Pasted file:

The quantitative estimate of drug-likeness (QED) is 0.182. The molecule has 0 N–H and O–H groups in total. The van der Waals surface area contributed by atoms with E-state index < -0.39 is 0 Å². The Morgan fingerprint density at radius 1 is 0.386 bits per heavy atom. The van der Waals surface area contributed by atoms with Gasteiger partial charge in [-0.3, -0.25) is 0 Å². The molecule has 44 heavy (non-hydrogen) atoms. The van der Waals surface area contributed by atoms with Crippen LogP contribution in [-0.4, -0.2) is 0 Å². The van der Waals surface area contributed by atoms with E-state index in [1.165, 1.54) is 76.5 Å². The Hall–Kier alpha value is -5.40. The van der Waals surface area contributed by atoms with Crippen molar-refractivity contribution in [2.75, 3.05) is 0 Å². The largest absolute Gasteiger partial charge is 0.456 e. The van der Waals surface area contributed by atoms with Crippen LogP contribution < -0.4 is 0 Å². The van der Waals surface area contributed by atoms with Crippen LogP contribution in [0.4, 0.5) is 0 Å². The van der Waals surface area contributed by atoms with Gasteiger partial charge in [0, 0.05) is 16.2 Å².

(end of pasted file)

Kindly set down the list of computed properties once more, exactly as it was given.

The quantitative estimate of drug-likeness (QED) is 0.182. The molecule has 0 N–H and O–H groups in total. The van der Waals surface area contributed by atoms with E-state index < -0.39 is 0 Å². The Morgan fingerprint density at radius 1 is 0.386 bits per heavy atom. The van der Waals surface area contributed by atoms with Gasteiger partial charge in [-0.3, -0.25) is 0 Å². The molecule has 44 heavy (non-hydrogen) atoms. The van der Waals surface area contributed by atoms with Crippen LogP contribution in [-0.4, -0.2) is 0 Å². The van der Waals surface area contributed by atoms with E-state index in [1.165, 1.54) is 76.5 Å². The Hall–Kier alpha value is -5.40. The van der Waals surface area contributed by atoms with Crippen molar-refractivity contribution in [2.75, 3.05) is 0 Å². The largest absolute Gasteiger partial charge is 0.456 e. The van der Waals surface area contributed by atoms with Crippen LogP contribution < -0.4 is 0 Å². The van der Waals surface area contributed by atoms with Crippen LogP contribution in [0.4, 0.5) is 0 Å². The van der Waals surface area contributed by atoms with Gasteiger partial charge in [0, 0.05) is 16.2 Å².